By Jocelyn Gardner '16
Mental Health Columnist
As SAS President Alex Frumkin noted at the beginning of last Tuesday’s BeHeard forum, the discussion about the trans-student admissions policy has existed at Scripps for quite some time. In light of the recent admissions policies at women’s colleges, namely Mount Holyoke College in South Hadley, Mass. and Mills College in Oakland, Calif., the Scripps community has been weighing in on the possibility of adopting a similar policy to one of those colleges. During the forum, students gave reasons to support an inclusive admission policy, examined counterarguments, and asked questions about the purpose of a women’s college and the meaning of being a woman.
The Student Union was a full house, with students from across the 5Cs and Dean of Students/Vice President of Student Affairs Charlotte Johnson in attendance. The forum began with a clarification of policies. While Scripps does not have a formal policy, Mount Holyoke welcomes all applicants except cisgender males, and Mills’ website states, “admits self-identified women and people assigned female at birth who do not fit into the gender binary at the undergraduate level.” As one student pointed out, other institutions made statements on the matter as well.
Throughout the duration of the forum, students referred to admission policies of gender restriction as oppressive. “… One of the ways to make people feel comfortable [at Scripps] is to not continue to enforce reproductive oppression, which is what this matter is,” Bekah Manikowski ’16 said. “It’s oppression at the heart: not admitting gender minorities to a school that is supposed to protect the reproductive justice of all human beings, particularly its students.” Other points included the invalidation of gender identity and the idea that Scripps must move forward as other colleges change their policies to avoid the image of an oppressive institution, at the very least.
The discussion also brought about a need to explain the meaning of terms including “woman,” “women’s college,” and “oppression,” more definitively. While trying to define these terms is not something that can be achieved in an hour, students brought new dimensions to consider both in terms of the admissions policy and in students’ lives in general.
“I don’t think it’s our job or our place to start policing what a woman is,” Nicole Hourie ’17 said. “And if that’s what Scripps does, then I don’t think it’s as safe a place as we thought it was.”
In terms of the purpose of a women’s college, students expressed views that a women’s college is for those experiencing gender-based oppression, and that the point of such an institution is not to exclude people but rather to serve as a safe haven of empowerment through the education, atmosphere and opportunities.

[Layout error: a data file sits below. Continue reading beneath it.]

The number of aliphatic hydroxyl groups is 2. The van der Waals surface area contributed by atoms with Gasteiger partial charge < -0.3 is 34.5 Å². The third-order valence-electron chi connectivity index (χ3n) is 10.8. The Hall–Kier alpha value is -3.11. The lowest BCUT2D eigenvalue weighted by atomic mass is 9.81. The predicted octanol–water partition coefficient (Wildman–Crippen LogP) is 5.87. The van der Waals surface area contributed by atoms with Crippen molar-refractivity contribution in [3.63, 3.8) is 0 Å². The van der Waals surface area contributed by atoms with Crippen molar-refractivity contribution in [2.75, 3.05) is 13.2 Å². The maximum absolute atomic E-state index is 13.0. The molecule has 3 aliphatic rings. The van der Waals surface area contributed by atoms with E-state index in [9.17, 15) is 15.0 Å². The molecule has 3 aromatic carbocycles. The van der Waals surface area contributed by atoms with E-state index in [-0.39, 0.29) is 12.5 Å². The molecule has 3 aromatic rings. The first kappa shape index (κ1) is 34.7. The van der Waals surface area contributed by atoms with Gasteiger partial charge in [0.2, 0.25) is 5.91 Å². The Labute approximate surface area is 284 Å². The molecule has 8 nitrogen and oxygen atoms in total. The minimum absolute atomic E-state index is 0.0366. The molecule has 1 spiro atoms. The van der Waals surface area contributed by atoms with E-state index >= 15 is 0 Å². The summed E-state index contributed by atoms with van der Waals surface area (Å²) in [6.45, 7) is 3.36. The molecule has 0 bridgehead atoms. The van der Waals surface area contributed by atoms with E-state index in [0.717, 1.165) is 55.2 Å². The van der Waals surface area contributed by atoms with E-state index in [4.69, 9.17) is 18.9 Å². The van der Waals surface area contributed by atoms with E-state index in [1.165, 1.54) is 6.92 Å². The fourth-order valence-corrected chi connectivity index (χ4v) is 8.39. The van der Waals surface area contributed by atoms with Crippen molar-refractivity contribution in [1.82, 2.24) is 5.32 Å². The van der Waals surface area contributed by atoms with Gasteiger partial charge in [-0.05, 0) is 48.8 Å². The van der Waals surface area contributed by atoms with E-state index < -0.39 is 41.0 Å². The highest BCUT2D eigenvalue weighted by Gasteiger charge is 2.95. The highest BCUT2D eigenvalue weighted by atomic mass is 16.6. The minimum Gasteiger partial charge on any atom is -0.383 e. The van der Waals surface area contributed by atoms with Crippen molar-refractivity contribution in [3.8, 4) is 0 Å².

On the other side, a few ideas contrary to inclusive admission came up in the forum. Not all alumnae feel that Scripps should broaden the policy, and there are still some misconceptions concerning gender that need to be addressed. The possibility that cisgender men might be able to pretend to identify with a different gender to take advantage of the resources of a women’s college, but students believed that this case would be unlikely. People are also concerned that the traditions and status of Scripps would be compromised.
Another point supporting a new policy is the fact that Scripps has already had transgender students. Although they cannot apply to Scripps, students who already attend Scripps can and have transitioned, which can be seen as an inconsistency in that it should not matter whether students realize their identities before or after coming to Scripps. Refusing the opportunity to create an inclusive policy on the grounds that only certain groups of people can be seen as women, students argued, would be sending a message to the current students that the groups not included do not belong — the policy might as well expel students who discover this identity during their time at Scripps.
In the end, it is up to the Board of Trustees to decide the outcome of this issue. When this will happen is not clear, though they may discuss the issue with SAS at a meeting in October. In the meantime, it is important that they hear the opinions of the students and alumnae on this matter. A way that students can continue these conversations is to speak to SAS representatives. This past week’s BeHeard forum served as a platform for invested and passionate students to critically examine a topic at the center of discussion in colleges across the country.